Ancient Egyptian ‘air conditioning’ could help cool modern buildings

While the planet continues to endure scorching, unprecedented temperatures, a 60-square-foot shipping container is serving as a testing ground for passive, sustainable cooling solutions. As detailed in a new study published in the research journal Energies, an engineering team at Washington State University is utilizing the space to find and improve upon ancient cooling methods that don’t generate any forms of greenhouse gas—including water evaporation atop repurposed wind towers.

Buildings require roughly 60 percent of the entire world’s electricity, almost 20 percent of which is annually earmarked to keep those structures cool and comfortable. As society contends with climate change’s most ravaging effects, air conditioning systems’ requirements are only expected to rise in the coming years—potentially generating a feedback loop that could exacerbate carbon emission levels. Finding green ways to lower businesses’ and homes’ internal temperatures will therefore need solutions other than simply boosting wasteful AC units.

[Related: Moondust could chill out our overheated Earth, some scientists predict.]

This is especially vital as rising global populations require new construction, particularly within the developing world. According to Omar Al-Hassawi, lead author and assistant professor in WSU’s School of Design and Construction, this push will be a major issue if designers continue to rely on mechanical systems—such as traditional, electric AC units. “There’s going to be a lot more air conditioning that’s needed, especially with the population rise in the hotter regions of the world,” Al-Hassawi said in a statement.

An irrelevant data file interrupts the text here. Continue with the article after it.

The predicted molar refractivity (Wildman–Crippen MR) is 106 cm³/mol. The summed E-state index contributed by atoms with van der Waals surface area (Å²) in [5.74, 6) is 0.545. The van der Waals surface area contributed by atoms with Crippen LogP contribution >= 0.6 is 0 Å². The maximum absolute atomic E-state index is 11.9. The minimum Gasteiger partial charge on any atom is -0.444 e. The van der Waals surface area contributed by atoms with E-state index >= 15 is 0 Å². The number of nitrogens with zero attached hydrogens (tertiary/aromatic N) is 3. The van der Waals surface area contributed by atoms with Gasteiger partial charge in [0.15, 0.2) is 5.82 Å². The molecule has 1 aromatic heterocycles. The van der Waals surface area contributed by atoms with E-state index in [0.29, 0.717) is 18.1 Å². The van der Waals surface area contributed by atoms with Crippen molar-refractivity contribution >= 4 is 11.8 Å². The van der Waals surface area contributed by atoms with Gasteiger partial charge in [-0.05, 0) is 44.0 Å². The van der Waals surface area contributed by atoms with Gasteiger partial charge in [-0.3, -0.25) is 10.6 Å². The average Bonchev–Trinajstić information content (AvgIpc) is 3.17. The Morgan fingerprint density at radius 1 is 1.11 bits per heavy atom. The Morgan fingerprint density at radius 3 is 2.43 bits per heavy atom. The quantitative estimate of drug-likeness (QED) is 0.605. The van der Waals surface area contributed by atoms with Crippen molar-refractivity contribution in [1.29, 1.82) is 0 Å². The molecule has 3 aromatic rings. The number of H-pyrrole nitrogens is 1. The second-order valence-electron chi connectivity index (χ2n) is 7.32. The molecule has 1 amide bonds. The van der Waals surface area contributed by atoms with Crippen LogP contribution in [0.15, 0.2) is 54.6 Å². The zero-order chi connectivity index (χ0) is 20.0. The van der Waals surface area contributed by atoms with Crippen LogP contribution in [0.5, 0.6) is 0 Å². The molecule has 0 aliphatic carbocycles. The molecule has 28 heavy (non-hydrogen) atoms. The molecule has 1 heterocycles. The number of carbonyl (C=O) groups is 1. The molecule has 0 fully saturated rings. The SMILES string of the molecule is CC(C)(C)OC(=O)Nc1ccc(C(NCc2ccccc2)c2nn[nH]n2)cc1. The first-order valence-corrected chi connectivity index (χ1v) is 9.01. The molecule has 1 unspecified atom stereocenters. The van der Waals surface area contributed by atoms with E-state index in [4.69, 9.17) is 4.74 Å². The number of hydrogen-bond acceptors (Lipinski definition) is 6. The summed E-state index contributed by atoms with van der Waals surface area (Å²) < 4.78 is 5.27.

“There might be [some] inclusion of mechanical systems, but how can we cool buildings to begin with—before relying on the mechanical systems?” he adds.

By retrofitting their shipping container test chamber with off-the-grid, solar powered battery storage, AL-Hassawi’s team can heat their chamber to upwards of 130 degrees Fahrenheit to test out their solutions while measuring factors such as air velocity, temperature, and humidity. The team is particularly focused on optimizing a passive cooling method involving large towers that dates as far back as 2,500 BCE in ancient Egypt. In these designs, moisture evaporates at the tower’s top, which turns into cool, heavier air that then sinks down to the habitable space below. In the team’s version, moisture could be generated via misting nozzles, shower heads, or simply water-soaked pads.

“It’s an older technology, but there’s been an attempt to innovate and use a mix of new and existing technologies to improve performance and the cooling capacity of these systems,” explained Al-Hassawi, who also envisions retrofitting smokestacks in older buildings to work as new cooling towers.

“That’s why research like this would really help,” he adds. “How can we address building design, revive some of these more ancient strategies, and include them in contemporary building construction? The test chamber becomes a platform to do this.”

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